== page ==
Stentless valves have been introduced with the objective of improving haemodynamics, are essentially metal free and produce few, if any, ultrasound artefacts such as acoustic shadowing. Hence, their appearance on two-dimensional echocardiography and their flow dynamics are close to native valves. In order to decrease the immunogenicity and avoid a humoral or cellular immune system rejection when implanted in the human body, animal-derived valvular or non-valvular tissue valves are fixed in glutaraldehyde, a process that cross-links and masks the antigens and makes the tissue valve biocompatible [3]. Although BPV offer the advantage of avoiding lifetime anticoagulation, they are subject to structural valve degeneration, resulting in limited durability and exposing the patient to the risk of reintervention.

Transcatheter aortic valve implantation

The traditional treatment for severe symptomatic valve disease is surgical valve replacement or repair, utilising an open chest approach or minimally invasive surgery and cardiopulmonary bypass. With the advent of transcatheter aortic valve implantation (TAVI), there has been a paradigm shift in the management of patients with aortic valve stenosis in the last decade, with a rapid development of new devices and expansion to high, intermediate and even low surgical risk populations. As these patients are generally younger with a greater life expectancy, structural valve integrity becomes an important issue. Because TAVI is still a young technology compared to conventional surgical aortic valve replacement (SAVR), it will require several more years, possibly a decade, to demonstrate the same favorable long-term durability.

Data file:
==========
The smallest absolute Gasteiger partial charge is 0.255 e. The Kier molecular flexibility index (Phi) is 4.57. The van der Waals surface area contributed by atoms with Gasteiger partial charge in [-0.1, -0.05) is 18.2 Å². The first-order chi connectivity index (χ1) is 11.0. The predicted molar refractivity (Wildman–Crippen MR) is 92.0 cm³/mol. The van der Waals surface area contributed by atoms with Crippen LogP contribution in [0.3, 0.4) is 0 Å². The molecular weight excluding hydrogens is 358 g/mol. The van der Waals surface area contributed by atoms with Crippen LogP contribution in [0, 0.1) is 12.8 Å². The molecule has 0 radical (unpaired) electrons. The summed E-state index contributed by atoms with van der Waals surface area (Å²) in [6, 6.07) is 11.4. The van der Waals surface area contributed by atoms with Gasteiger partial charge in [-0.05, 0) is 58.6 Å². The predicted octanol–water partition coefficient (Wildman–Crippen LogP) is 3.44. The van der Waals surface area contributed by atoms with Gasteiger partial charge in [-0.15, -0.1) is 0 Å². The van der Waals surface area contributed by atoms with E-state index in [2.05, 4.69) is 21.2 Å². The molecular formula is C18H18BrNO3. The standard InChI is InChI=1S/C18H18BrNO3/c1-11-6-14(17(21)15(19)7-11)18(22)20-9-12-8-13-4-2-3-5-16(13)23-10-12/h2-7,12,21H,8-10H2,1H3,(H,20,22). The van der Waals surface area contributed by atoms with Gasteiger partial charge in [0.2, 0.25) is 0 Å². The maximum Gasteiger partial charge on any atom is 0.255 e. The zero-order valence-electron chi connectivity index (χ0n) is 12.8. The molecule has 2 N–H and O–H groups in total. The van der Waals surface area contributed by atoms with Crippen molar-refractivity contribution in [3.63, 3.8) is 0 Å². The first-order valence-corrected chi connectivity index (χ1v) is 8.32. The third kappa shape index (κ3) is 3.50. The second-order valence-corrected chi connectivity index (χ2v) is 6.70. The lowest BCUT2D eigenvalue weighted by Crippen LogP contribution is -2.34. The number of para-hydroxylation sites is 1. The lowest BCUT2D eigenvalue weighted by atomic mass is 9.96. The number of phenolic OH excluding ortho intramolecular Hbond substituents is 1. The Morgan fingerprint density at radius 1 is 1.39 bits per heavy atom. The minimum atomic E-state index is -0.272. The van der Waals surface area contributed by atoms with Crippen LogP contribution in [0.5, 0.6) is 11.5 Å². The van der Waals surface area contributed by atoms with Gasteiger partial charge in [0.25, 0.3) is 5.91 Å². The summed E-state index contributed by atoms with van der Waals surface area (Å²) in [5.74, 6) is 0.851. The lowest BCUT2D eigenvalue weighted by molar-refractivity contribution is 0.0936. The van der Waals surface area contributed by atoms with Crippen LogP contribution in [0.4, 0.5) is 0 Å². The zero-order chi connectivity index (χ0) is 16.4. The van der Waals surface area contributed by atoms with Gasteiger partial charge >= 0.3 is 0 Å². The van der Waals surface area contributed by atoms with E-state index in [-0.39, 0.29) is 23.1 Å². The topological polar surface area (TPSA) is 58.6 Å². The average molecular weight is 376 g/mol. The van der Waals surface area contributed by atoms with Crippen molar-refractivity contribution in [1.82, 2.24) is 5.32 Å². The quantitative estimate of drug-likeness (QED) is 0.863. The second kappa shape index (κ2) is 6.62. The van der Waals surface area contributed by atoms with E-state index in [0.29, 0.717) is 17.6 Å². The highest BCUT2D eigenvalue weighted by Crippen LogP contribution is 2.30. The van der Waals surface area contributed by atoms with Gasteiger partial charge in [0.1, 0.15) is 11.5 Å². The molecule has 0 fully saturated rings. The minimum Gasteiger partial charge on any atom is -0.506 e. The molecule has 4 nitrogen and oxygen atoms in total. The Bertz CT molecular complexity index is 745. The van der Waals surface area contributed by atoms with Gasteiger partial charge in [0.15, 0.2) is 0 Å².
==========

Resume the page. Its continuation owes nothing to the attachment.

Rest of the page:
Compared to SAVR, TAVI shows a higher incidence of paravalvular regurgitation but a lower incidence of severe prosthesis-patient mismatch and lower transvalvular pressure gradients. The number of TAVI procedures has outnumbered aortic valve replacement by open heart surgery for treatment of symptomatic severe aortic stenosis in some countries. This percutaneous technique is now available across the entire surgical risk spectrum. In many patients, life expectancy may exceed transcatheter valve durability, and these patients may require a reintervention. A second TAVI within the first TAVI (so called TAV-in-TAV), which failed because of structural valve failure, is feasible and associated with a similar favourable outcome compared to TAVI for surgical aortic valve dysfunction [4].

Choice of prosthetic valves